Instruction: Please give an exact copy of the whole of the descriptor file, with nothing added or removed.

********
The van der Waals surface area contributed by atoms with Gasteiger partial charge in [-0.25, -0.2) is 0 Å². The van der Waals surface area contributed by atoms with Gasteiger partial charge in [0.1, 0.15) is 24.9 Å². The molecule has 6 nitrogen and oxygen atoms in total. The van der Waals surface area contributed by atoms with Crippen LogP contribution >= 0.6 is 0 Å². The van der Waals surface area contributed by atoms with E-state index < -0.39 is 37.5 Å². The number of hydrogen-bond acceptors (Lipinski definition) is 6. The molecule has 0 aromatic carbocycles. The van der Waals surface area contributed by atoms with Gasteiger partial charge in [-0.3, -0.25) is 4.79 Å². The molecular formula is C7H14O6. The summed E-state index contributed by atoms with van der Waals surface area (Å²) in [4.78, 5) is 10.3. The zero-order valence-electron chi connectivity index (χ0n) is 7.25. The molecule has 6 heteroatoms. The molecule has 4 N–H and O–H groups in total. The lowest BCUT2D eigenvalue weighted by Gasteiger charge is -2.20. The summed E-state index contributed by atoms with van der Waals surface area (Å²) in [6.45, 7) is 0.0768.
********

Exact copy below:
The van der Waals surface area contributed by atoms with Gasteiger partial charge in [-0.25, -0.2) is 0 Å². The van der Waals surface area contributed by atoms with Gasteiger partial charge in [0.1, 0.15) is 24.9 Å². The molecule has 6 nitrogen and oxygen atoms in total. The van der Waals surface area contributed by atoms with Crippen LogP contribution >= 0.6 is 0 Å². The van der Waals surface area contributed by atoms with E-state index < -0.39 is 37.5 Å². The number of hydrogen-bond acceptors (Lipinski definition) is 6. The molecule has 0 aromatic carbocycles. The van der Waals surface area contributed by atoms with Gasteiger partial charge in [-0.3, -0.25) is 4.79 Å². The molecular formula is C7H14O6. The summed E-state index contributed by atoms with van der Waals surface area (Å²) in [4.78, 5) is 10.3. The zero-order valence-electron chi connectivity index (χ0n) is 7.25. The molecule has 6 heteroatoms. The molecule has 4 N–H and O–H groups in total. The lowest BCUT2D eigenvalue weighted by Gasteiger charge is -2.20. The summed E-state index contributed by atoms with van der Waals surface area (Å²) in [6.45, 7) is 0.0768.